Warning on the dangers of furniture fires

Dunedin firefighters dealt with more couch and furniture fires than usual during February, when tertiary education students typically return to the city.

East Otago fire district fire risk management officer Barry Gibson, of Dunedin, said 31 couch or furniture fires were reported in the city's centre and north area between February 1 and 25.

''Although I don't have an exact number confirmed for comparison, we believe it is up slightly on the last couple of years,'' he said.

Couch and furniture fires formed the majority of incidents Dunedin firefighters were called to in the student area, and February typically proved a busy month.

Mr Gibson said each fire had the potential to cause extensive damage and injury.

''People have been burnt by such fires in the past. It's a permanent injury,'' he said.

Deliberately lit couch and furniture fires also tied up fire appliances and crew, which could delay responses to more serious emergencies, Mr Gibson said.

''Those involved in setting couch or furniture fires should be aware that one day it could be them who needs help with a fire emergency or motor vehicle accident.

''And if there are delays in responding, it can be quite serious and even fatal,'' he said.

rosie.manins@odt.co.nz

Further evidence

.... that antisocial and criminal behaviour in the North Dunedin Campus Area won't be solved voluntarily amongst students and non students.

The patsies and prats in authority should exercise their will for strong policing, and award of stiff penalties via the courts.

It's tempting to invoice the University Council for costs to the emergency services, the hospital ED, the city council, street-cleaning contractors, and university staff and security. It might be token, a publicity stunt, to raise awareness of the indicative total cost of mayhem committed by private individuals with peanuts for brains.

Where there is smoke...

I do recall that - you are right.  However, I also see that year after year after year, as Mr Gibson comments, the students return and this happens.  Just because students weren't arrested doesn't mean they didn't instigate the trouble or light the fires.  For those arrested - was it for starting the fires or just generally acting up?  Trouble attracts trouble. Who owns the furniture? Where is the alcohol coming from? Who's idea is it to drag out the furniture and torch it?  It is the latter people that should be paying the full costs of this idiotic behaviour.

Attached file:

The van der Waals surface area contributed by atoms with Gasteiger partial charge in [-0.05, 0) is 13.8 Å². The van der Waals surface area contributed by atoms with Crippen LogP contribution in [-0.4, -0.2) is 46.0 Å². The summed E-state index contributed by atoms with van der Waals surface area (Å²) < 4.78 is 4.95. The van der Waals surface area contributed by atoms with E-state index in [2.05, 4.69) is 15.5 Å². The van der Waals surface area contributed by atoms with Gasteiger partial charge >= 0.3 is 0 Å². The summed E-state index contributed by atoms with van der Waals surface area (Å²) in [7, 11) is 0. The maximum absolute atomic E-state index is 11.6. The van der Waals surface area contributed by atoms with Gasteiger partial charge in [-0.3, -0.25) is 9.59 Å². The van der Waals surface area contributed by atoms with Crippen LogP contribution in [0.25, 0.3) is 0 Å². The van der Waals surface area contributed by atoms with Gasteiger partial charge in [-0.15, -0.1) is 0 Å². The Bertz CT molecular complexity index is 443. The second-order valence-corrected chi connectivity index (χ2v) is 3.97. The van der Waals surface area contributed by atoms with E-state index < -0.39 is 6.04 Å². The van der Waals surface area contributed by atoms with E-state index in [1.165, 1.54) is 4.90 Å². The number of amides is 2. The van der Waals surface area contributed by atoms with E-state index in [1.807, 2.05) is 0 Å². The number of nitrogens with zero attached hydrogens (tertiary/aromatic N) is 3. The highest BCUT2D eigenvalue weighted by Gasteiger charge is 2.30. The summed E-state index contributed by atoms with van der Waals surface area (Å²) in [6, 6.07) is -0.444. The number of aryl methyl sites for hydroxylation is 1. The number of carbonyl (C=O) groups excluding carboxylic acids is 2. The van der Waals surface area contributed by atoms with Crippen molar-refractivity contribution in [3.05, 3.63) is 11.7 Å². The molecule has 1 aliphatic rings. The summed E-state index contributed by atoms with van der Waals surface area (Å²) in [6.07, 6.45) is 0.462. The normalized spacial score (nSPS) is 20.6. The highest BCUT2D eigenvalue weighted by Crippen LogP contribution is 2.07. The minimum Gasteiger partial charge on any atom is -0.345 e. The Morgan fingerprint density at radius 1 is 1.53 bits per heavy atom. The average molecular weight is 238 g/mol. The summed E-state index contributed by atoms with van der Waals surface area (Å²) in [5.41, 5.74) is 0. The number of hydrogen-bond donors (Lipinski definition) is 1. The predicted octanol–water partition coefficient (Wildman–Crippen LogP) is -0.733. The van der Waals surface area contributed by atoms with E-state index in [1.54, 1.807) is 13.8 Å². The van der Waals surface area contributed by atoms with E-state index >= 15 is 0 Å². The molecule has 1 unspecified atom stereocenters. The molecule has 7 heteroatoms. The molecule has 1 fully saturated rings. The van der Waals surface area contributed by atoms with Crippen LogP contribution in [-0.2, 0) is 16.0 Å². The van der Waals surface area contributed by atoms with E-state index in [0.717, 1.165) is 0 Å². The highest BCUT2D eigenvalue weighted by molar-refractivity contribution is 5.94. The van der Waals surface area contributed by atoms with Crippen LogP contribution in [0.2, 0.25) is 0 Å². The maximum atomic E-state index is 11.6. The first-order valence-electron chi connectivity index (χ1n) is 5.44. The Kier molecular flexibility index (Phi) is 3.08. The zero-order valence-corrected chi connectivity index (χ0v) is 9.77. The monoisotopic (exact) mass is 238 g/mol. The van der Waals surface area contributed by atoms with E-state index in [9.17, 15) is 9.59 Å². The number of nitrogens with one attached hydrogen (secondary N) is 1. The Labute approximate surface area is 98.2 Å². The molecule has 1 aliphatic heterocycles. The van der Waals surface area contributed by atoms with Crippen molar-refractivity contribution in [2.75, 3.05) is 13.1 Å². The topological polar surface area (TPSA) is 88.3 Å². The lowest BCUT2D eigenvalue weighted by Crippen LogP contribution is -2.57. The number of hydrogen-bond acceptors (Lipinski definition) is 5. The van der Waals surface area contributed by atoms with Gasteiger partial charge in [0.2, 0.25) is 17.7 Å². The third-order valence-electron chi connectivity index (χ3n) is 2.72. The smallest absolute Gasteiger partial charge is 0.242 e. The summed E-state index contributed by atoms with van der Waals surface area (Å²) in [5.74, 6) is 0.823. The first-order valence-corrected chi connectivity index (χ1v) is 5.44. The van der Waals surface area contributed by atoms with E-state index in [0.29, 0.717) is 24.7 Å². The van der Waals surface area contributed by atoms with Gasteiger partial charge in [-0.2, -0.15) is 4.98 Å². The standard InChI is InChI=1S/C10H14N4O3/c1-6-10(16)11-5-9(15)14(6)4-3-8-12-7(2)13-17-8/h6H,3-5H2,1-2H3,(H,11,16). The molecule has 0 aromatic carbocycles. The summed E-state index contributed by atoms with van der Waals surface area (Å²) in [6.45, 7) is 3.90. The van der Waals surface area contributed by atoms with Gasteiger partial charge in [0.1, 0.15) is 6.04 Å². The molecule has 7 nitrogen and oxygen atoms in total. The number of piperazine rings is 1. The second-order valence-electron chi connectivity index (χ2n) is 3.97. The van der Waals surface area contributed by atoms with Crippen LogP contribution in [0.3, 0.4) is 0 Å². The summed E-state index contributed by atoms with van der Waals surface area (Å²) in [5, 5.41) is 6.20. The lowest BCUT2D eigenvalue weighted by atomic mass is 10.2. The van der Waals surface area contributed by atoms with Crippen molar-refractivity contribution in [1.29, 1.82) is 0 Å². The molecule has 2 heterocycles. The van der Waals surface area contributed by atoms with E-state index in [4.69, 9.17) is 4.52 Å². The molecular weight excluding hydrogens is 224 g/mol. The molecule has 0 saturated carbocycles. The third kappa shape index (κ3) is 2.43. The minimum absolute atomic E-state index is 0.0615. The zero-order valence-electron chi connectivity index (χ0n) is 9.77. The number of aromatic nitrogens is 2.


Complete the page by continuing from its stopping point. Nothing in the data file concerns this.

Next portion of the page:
As I said, only a small majority act up.  But when they do it is hell on wheels.  Most students add a rich diversity to Dunedin and are most welcome.

Rites of passage

People who cause damage should be billed, but far better for students to have bonfires than die comatose indoors choking on 40 proof.

Non-students

Girlyswot I seem to recall the most recently reported incident resulted in three or four arrests all non-students.

Protected because they are students

What in the world do these young people think they are doing?  Where is the fun in burning furniture?  It stinks when it burns, the smoke gets everywhere, there is a huge mess to clean up and don't forget the resources being used to fight the stupidity of these juvenile delinquents.  What is the real cost to the taxpayer to have several engines and staff (taxes) come out to fight these fires?  And the police attend so there is another cost (taxes).  Then there is the council clean up (rates costs) because the perpetrators don't clean up after themselves. 

And what punishment do they get? A smack over the hand with a wet bus ticket because of course they aren't criminals, they are students.  I know it is a small minority but they create huge issues.

User pays is here.  Give the students the invoices for all the resources they are burning up.  If the student can't pay give Mum and Dad the bill. Can't find the perpetrator? Then the university should be paying to try to curb this kind of senselessly destructive behaviour.

I would like to know the real cost of this type of ''fun".  We all end up paying for their lack of self control.

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